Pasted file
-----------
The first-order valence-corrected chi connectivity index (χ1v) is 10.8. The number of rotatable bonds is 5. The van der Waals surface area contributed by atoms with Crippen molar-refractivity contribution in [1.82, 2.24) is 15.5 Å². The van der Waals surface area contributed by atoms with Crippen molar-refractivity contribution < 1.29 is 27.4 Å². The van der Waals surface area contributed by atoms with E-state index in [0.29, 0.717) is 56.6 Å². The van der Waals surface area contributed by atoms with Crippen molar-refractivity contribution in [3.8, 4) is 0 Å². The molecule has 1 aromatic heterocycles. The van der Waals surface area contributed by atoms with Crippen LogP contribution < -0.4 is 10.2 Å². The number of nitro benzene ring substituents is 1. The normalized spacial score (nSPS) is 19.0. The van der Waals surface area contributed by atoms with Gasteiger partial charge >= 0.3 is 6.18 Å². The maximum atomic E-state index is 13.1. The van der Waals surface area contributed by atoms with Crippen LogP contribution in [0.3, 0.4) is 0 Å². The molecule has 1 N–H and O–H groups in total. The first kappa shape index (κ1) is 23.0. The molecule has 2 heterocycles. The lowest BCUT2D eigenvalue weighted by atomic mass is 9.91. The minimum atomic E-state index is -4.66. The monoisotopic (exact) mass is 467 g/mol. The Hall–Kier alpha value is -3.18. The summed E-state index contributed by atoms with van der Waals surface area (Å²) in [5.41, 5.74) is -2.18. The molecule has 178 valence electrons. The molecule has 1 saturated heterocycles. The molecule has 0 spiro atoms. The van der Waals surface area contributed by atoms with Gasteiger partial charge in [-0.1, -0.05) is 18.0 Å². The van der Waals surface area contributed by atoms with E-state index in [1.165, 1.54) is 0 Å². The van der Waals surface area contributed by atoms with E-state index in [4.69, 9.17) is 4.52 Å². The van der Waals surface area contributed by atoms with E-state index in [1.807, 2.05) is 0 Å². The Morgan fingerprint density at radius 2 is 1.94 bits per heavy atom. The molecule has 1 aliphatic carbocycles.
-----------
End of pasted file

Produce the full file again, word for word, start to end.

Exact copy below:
The first-order valence-corrected chi connectivity index (χ1v) is 10.8. The number of rotatable bonds is 5. The van der Waals surface area contributed by atoms with Crippen molar-refractivity contribution in [1.82, 2.24) is 15.5 Å². The van der Waals surface area contributed by atoms with Crippen molar-refractivity contribution < 1.29 is 27.4 Å². The van der Waals surface area contributed by atoms with E-state index in [0.29, 0.717) is 56.6 Å². The van der Waals surface area contributed by atoms with Crippen molar-refractivity contribution in [3.8, 4) is 0 Å². The molecule has 1 aromatic heterocycles. The van der Waals surface area contributed by atoms with Crippen LogP contribution < -0.4 is 10.2 Å². The number of nitro benzene ring substituents is 1. The normalized spacial score (nSPS) is 19.0. The van der Waals surface area contributed by atoms with Gasteiger partial charge >= 0.3 is 6.18 Å². The maximum atomic E-state index is 13.1. The van der Waals surface area contributed by atoms with Crippen LogP contribution in [0.3, 0.4) is 0 Å². The molecule has 1 N–H and O–H groups in total. The first kappa shape index (κ1) is 23.0. The molecule has 2 heterocycles. The lowest BCUT2D eigenvalue weighted by atomic mass is 9.91. The minimum atomic E-state index is -4.66. The monoisotopic (exact) mass is 467 g/mol. The Hall–Kier alpha value is -3.18. The summed E-state index contributed by atoms with van der Waals surface area (Å²) in [5.41, 5.74) is -2.18. The molecule has 178 valence electrons. The molecule has 1 saturated heterocycles. The molecule has 0 spiro atoms. The van der Waals surface area contributed by atoms with Gasteiger partial charge in [-0.1, -0.05) is 18.0 Å². The van der Waals surface area contributed by atoms with E-state index in [1.165, 1.54) is 0 Å². The van der Waals surface area contributed by atoms with E-state index in [4.69, 9.17) is 4.52 Å². The van der Waals surface area contributed by atoms with E-state index in [1.807, 2.05) is 0 Å². The Morgan fingerprint density at radius 2 is 1.94 bits per heavy atom. The molecule has 1 aliphatic carbocycles.